For the Royal Navy, Trafalgar was the major victory, for the Army there was Waterloo when they finally brought Napoleon to account and cemented the great naval victory ten years earlier that really set Napoleon on the path to ultimate failure. The victory at sea and the victory on land were so iconic that fiction and non-fiction writers have sadly neglected the period beyond them until the British Empire was at its height and a new enemy had been found in the German desire to expand and dominate in Europe. This is perhaps understandable, but it is a great pity. Through the Nineteenth Century, Britain was expanding rapidly and colouring the world map in red, building an Empire the like of which had never before been seen. This expansion was driven by the pioneering development of industrial society and the unchallenged power of the Royal Navy to protect the lines of commercial communication that circled the World across the seas. This period contained many actions and adventures where British sailors continued to perform beyond any reasonable expectations in the spirit that we regard as Nelson’s Fighting Spirit.

In Caribbee, Stockwin has set his tale in a period of naval history that laid foundations that set history in the Twentieth Century. From relatively small actions, much is achieved. Little has been written about this period and in recording its own history, the United States has been unduly kind to its founding fathers. Much is made of the US Constitution and in 2013 President Obama has made much of what he calls the World’s Oldest Constitutional Democracy, ignoring the fact that Negro emancipation was not achieved until the 1960s, Native Americans are still largely contained in the inhospitable and worthless lands their genocide survivors were driven into during the late Nineteenth Century. The fine words of the US Constitution applied to a very small elite. That elite comprised a large number of slave owners and very dubious businessmen who were very happy to deny those who created their wealth the full benefits and protection of a fine Constitutional document. In this Kydd and Renzi tale, Stockwin has identified the roots of the War of 1812.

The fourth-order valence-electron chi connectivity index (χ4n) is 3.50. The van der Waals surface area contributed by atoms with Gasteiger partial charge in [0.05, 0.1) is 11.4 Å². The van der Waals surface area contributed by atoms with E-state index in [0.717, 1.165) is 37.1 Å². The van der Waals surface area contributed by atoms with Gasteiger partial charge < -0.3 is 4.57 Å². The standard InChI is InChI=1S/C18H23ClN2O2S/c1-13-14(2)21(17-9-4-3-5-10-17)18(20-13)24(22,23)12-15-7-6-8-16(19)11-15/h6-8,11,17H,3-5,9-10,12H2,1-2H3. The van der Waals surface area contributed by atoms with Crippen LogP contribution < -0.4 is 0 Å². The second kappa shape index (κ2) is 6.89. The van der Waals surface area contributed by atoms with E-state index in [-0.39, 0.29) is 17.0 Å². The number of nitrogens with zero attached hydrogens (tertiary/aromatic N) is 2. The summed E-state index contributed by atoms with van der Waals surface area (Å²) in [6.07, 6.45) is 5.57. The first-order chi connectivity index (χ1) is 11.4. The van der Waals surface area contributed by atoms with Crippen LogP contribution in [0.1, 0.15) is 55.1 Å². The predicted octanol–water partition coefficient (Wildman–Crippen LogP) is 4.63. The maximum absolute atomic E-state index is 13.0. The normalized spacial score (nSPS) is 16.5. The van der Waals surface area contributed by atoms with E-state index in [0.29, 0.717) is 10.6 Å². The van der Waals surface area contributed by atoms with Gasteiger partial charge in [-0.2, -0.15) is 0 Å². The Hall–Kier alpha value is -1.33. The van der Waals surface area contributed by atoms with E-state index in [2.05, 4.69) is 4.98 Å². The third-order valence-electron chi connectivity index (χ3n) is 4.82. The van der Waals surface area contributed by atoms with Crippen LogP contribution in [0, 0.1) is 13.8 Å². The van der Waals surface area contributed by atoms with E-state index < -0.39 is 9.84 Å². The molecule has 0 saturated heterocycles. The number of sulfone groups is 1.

The US had begun its own industrial revolution that was to lead to war between the industrial North and the agricultural South. The US traders had need to reach European markets just as urgently did the British traders and planters of the Caribbean. In attempting to block British goods, Napoleon also ended up in a failed policy and the blocking of US goods. That contributed to the increasing tensions where the US attempted to invade Canada and was bloodily repulsed by Canadians and Loyalists who had escaped from the southern colonies that had broken away to form the US.

Having returned Kydd and Renzi to the Caribbee where they last visited as common seamen, Stockwin has re-introduced some characters from their past. At the end of the latest exciting instalment of the Kydd series, L’Aurore is ordered to sail for England. The suggestion is that this is connected to the Court Marshal of Commodore Popham, following the failure of his South American venture. Kydd would naturally be required as a witness, but the next instalment may well see a very different motive and involve an entirely different part of the World. As this latest tale demonstrates, there is considerable potential mileage in the career of the two heroes. Will Renzi finally marry Kydd’s sister? Will his father change his mind and make Renzi his heir? When will Kydd acquire his Broad Pennant? With almost six years to the War of 1812, and a host of other colonial possibilities, Kydd has time in hand to achieve his Flag. The only certainty is that Caribbee will win new readers and that they will then want to buy copies of all the earlier stories in the series.

There will now be the traditional eager wait for the next book and, between now and then, a paperback edition will be published and Kydd will sail into the new waters of electronic publishing. Those who have not yet done so will enjoy a visit to the BigJules weblog where Stockwin publishes some very interesting material on the times of Kydd and matters nautical.